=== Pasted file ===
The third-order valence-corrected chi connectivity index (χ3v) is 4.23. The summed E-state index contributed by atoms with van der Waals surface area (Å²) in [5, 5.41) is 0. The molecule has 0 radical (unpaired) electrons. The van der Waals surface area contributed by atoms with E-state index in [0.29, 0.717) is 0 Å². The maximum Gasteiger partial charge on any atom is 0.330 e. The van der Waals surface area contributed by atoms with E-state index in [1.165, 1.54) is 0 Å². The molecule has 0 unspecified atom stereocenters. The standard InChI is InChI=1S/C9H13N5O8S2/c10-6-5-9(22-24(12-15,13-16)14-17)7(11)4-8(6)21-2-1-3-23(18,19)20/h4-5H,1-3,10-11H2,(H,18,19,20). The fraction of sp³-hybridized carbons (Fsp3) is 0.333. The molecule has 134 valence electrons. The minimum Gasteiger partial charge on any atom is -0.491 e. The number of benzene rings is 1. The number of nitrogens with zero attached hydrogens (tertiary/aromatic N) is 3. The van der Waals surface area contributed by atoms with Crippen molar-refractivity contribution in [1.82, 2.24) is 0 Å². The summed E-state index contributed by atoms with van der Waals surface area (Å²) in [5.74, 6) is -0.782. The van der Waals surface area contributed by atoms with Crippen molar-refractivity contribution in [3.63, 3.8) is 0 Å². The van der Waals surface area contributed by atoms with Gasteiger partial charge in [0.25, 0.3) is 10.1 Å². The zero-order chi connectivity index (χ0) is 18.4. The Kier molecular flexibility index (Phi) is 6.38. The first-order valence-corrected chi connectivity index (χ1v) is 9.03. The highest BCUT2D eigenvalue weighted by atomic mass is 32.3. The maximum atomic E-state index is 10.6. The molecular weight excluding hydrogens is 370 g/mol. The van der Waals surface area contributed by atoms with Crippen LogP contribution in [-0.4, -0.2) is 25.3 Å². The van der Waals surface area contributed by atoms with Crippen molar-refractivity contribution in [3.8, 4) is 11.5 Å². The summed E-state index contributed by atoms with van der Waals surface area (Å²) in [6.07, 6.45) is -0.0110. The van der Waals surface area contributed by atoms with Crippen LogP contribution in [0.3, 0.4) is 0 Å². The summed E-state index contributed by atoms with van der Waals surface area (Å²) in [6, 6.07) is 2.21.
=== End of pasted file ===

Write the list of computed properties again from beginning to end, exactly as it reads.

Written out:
The third-order valence-corrected chi connectivity index (χ3v) is 4.23. The summed E-state index contributed by atoms with van der Waals surface area (Å²) in [5, 5.41) is 0. The molecule has 0 radical (unpaired) electrons. The van der Waals surface area contributed by atoms with E-state index in [0.29, 0.717) is 0 Å². The maximum Gasteiger partial charge on any atom is 0.330 e. The van der Waals surface area contributed by atoms with E-state index in [1.165, 1.54) is 0 Å². The molecule has 0 unspecified atom stereocenters. The standard InChI is InChI=1S/C9H13N5O8S2/c10-6-5-9(22-24(12-15,13-16)14-17)7(11)4-8(6)21-2-1-3-23(18,19)20/h4-5H,1-3,10-11H2,(H,18,19,20). The fraction of sp³-hybridized carbons (Fsp3) is 0.333. The molecule has 134 valence electrons. The minimum Gasteiger partial charge on any atom is -0.491 e. The number of benzene rings is 1. The number of nitrogens with zero attached hydrogens (tertiary/aromatic N) is 3. The van der Waals surface area contributed by atoms with Crippen molar-refractivity contribution in [1.82, 2.24) is 0 Å². The summed E-state index contributed by atoms with van der Waals surface area (Å²) in [5.74, 6) is -0.782. The van der Waals surface area contributed by atoms with Crippen molar-refractivity contribution in [3.63, 3.8) is 0 Å². The van der Waals surface area contributed by atoms with Gasteiger partial charge in [0.25, 0.3) is 10.1 Å². The zero-order chi connectivity index (χ0) is 18.4. The Kier molecular flexibility index (Phi) is 6.38. The first-order valence-corrected chi connectivity index (χ1v) is 9.03. The highest BCUT2D eigenvalue weighted by atomic mass is 32.3. The maximum atomic E-state index is 10.6. The molecular weight excluding hydrogens is 370 g/mol. The van der Waals surface area contributed by atoms with Crippen LogP contribution in [-0.4, -0.2) is 25.3 Å². The van der Waals surface area contributed by atoms with Crippen molar-refractivity contribution in [3.8, 4) is 11.5 Å². The summed E-state index contributed by atoms with van der Waals surface area (Å²) in [6.07, 6.45) is -0.0110. The van der Waals surface area contributed by atoms with Crippen LogP contribution in [0.3, 0.4) is 0 Å². The summed E-state index contributed by atoms with van der Waals surface area (Å²) in [6, 6.07) is 2.21.